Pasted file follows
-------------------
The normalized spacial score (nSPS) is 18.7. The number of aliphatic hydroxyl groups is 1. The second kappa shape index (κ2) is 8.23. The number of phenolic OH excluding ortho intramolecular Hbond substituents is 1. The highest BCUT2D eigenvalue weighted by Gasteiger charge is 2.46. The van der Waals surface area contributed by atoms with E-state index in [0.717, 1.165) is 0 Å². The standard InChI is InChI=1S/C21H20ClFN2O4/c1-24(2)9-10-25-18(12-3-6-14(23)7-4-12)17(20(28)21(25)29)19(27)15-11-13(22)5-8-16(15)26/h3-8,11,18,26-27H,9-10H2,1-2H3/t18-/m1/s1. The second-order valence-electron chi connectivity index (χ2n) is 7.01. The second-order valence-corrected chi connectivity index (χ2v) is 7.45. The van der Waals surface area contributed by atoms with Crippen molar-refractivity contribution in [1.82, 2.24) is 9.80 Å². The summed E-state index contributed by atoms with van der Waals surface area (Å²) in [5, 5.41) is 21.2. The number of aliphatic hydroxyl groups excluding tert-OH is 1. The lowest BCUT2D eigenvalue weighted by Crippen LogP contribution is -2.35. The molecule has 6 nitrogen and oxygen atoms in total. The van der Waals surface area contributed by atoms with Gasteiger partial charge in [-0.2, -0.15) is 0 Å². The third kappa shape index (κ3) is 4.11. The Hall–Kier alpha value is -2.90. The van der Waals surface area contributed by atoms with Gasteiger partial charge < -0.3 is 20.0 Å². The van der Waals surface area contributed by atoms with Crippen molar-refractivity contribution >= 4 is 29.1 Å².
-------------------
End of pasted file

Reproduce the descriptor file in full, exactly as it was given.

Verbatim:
The normalized spacial score (nSPS) is 18.7. The number of aliphatic hydroxyl groups is 1. The second kappa shape index (κ2) is 8.23. The number of phenolic OH excluding ortho intramolecular Hbond substituents is 1. The highest BCUT2D eigenvalue weighted by Gasteiger charge is 2.46. The van der Waals surface area contributed by atoms with E-state index in [0.717, 1.165) is 0 Å². The standard InChI is InChI=1S/C21H20ClFN2O4/c1-24(2)9-10-25-18(12-3-6-14(23)7-4-12)17(20(28)21(25)29)19(27)15-11-13(22)5-8-16(15)26/h3-8,11,18,26-27H,9-10H2,1-2H3/t18-/m1/s1. The second-order valence-electron chi connectivity index (χ2n) is 7.01. The second-order valence-corrected chi connectivity index (χ2v) is 7.45. The van der Waals surface area contributed by atoms with Crippen molar-refractivity contribution in [1.82, 2.24) is 9.80 Å². The summed E-state index contributed by atoms with van der Waals surface area (Å²) in [5, 5.41) is 21.2. The number of aliphatic hydroxyl groups excluding tert-OH is 1. The lowest BCUT2D eigenvalue weighted by Crippen LogP contribution is -2.35. The molecule has 6 nitrogen and oxygen atoms in total. The van der Waals surface area contributed by atoms with Gasteiger partial charge in [-0.2, -0.15) is 0 Å². The third kappa shape index (κ3) is 4.11. The Hall–Kier alpha value is -2.90. The van der Waals surface area contributed by atoms with Gasteiger partial charge < -0.3 is 20.0 Å². The van der Waals surface area contributed by atoms with Crippen molar-refractivity contribution >= 4 is 29.1 Å².